Today is the first that Olympic Arms has been made aware of a recall of our firearms from the Jacksonville Sheriff’s Office. While we were aware of the two incidents in question that caused the JSO to issue the recall, details provided were extremely limited, and Olympic Arms was not given the opportunity make inspections, recommend solutions, or to effect repairs or make corrections. Additionally, no product related to these incidents was returned for replacement repair or inspection under the Olympic Arms Lifetime Warranty, still in effect on these rifles.

[Video: JSO news conference on rifle recall]

In watching the full press conference linked above, there are several statements made by Director Tom Hackney with the Jacksonville Sheriff’s Office that I’d like to bring to your attention:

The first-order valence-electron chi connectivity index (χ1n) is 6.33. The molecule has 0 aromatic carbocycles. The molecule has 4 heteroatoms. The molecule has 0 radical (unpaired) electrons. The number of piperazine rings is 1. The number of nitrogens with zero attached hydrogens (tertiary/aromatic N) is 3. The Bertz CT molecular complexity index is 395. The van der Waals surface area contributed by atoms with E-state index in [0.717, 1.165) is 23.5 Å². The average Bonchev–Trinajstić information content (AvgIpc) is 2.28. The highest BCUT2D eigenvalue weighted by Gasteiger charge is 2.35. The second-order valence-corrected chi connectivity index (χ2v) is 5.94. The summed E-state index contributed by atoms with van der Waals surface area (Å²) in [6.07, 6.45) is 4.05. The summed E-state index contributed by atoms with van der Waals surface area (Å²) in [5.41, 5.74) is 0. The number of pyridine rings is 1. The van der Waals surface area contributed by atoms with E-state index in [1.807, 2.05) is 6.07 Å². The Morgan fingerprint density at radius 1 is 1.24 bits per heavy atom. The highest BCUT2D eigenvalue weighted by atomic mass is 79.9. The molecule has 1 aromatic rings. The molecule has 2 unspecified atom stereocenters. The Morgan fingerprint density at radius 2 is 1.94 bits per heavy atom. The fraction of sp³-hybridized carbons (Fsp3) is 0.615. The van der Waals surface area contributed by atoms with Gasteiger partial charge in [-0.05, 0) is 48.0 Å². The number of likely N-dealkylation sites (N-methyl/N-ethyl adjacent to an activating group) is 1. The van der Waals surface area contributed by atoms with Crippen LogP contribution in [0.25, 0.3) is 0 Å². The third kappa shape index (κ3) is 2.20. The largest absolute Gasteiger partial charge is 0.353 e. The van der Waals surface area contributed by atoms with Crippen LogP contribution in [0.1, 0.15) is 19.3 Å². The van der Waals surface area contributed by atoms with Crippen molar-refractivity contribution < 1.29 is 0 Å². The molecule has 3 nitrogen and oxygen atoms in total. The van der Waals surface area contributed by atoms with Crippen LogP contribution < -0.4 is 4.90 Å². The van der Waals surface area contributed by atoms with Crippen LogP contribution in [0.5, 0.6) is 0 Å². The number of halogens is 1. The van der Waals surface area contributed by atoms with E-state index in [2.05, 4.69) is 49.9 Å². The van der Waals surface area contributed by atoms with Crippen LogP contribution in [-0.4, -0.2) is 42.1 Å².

1.While communications were made about a month ago by JSO to our in house AR15 technician Mr. Andrew Wilson that these incident had occurred, the JSO armorer was unable to specifically identify the problem. Some low-resolution images were sent via email to Mr. Wilson, and examination of those images, in conjunction with considering the verbal explanation for the issues and inconsistencies lead Mr. Wilson to the conclusion that the incidents occurred because of worn, aged parts that simply needed replacing. In other words, our conclusion, based on the evidences provided was that no failures in parts had occurred, simply that, as with any 10 year old mechanical device, some parts needed replacing. Mr. Hackney seems to agree with this assessment as he states in his Press Conference, “This is normal maintenance. Guns are machines. They do have parts that break…”